Undergrad research takes physics student to AustriaGrace Mattingly | Physics & Applied Mathematics | undergraduate | Department of Mathematical Sciences, Department of Physics
By: Dustin Ryder
What draws an individual into the world of physics? The world’s largest fully steerable radio telescope if you were to ask Grace Mattingly. A visit to the Green Bank Telescope reignited her passion for physics, and her original plan to study public health no longer felt like the right fit. Her IUPUI orientation was that weekend and Mattingly knew just what to do—change her major to what she was truly passionate about.
Raised in Cincinnati, Mattingly felt that staying near home for college was an extension of high school. While she did adore her all-girls catholic school, the surrounding colleges never really felt right. “I wasn’t a huge fan of the public school’s that weren’t too far away. Some of them were too big, some of them were too small—they just didn’t really fit me. So my mom was like, ‘hey, I went to IUPUI, you should check it out.’”
Since starting her journey at IUPUI, Mattingly has found opportunities around every corner. Getting involved in campus and talking to faculty led Mattingly to leadership experiences as an undergraduate researcher and peer mentor.
After talking to Andrew Gavrin, Ph.D., the department chair for physics, research became a large part of her undergraduate career. She is working in a lab with researcher Ricardo Decca, Ph.D., who is studying the Big G in hopes of more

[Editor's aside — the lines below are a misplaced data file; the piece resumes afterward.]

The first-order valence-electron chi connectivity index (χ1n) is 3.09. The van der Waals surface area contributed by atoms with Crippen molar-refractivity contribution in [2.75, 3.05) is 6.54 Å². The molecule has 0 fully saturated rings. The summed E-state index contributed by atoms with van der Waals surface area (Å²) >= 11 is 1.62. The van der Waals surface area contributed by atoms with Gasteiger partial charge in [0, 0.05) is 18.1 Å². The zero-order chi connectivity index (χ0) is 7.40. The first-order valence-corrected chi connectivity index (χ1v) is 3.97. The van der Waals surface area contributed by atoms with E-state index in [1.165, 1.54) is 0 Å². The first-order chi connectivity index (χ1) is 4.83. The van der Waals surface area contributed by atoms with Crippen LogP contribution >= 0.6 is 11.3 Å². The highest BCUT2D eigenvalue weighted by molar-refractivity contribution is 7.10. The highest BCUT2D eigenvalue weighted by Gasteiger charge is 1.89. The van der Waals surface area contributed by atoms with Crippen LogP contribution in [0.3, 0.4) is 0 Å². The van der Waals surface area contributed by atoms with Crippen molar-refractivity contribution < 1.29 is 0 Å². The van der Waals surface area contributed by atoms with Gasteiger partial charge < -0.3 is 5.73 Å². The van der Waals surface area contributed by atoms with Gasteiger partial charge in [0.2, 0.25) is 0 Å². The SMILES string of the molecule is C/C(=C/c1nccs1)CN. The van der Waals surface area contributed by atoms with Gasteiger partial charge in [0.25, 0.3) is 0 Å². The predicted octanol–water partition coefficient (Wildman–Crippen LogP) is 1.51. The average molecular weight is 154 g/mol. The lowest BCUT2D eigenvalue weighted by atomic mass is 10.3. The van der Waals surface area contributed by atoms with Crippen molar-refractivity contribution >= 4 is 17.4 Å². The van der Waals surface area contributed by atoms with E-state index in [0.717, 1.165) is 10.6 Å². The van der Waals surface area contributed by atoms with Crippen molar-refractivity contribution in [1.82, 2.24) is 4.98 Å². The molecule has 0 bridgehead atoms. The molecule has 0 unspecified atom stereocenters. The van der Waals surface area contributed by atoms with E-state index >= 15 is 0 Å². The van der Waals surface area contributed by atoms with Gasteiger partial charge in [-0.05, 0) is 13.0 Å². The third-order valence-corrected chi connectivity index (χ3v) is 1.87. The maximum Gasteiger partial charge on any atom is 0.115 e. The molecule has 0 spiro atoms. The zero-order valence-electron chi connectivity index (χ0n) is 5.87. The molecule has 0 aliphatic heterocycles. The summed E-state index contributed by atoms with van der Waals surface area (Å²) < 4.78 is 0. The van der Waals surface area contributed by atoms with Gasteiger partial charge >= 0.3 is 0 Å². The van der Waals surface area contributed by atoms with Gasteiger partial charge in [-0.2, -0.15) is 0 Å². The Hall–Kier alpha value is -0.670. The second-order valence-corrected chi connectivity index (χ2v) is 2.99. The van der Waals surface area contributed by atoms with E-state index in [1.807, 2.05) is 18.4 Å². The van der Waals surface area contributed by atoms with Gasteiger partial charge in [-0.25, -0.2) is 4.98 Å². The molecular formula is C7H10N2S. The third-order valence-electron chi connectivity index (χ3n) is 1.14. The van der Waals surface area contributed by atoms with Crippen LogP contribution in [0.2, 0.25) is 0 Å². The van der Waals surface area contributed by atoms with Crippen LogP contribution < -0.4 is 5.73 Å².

accurately defining this number for gravitational constant. While Decca’s lab hasn’t built the device to measure the Big G yet, they’re in the process of figuring out just what it should look like.
To help with the research in Decca’s lab, Mattingly was sponsored by the physics department to travel to Austria where she worked closely with the publisher of a theoretical paper regarding a pendulum using a superconductor and a magnet.
“I was supposed to learn everything he had to say and bring it back and reproduce the research. Recreate it more practical with assumptions that were more realistic,” she said.
This wasn’t the only thing on her mind as final exams were the week after. Completing both her responsibilities, Mattingly found herself with an A+ on a lot of her exams and with plenty of information for Decca.
Last January the physics department also sponsored Mattingly to attend the Conference for Undergraduate Women in Physics in Toledo, Ohio. She had the pleasure of meeting Sheila Bailey, Ph.D., a senior physicist at NASA Glenn Research Center. The experience inspired her to present a research poster next time she attends.
Mattingly with Sheila Bailey, Ph.D. at the Conference for Undergraduate Women in Physics.
Teaching with passion
Mattingly also works at the Mathematics Assistance Center (MAC) teaching calculus I and said, “I would not be surprised if I ended up teaching calculus at some point in my life.” In addition to her physics major, Mattingly recently decided to become a double major and add applied math to her studies.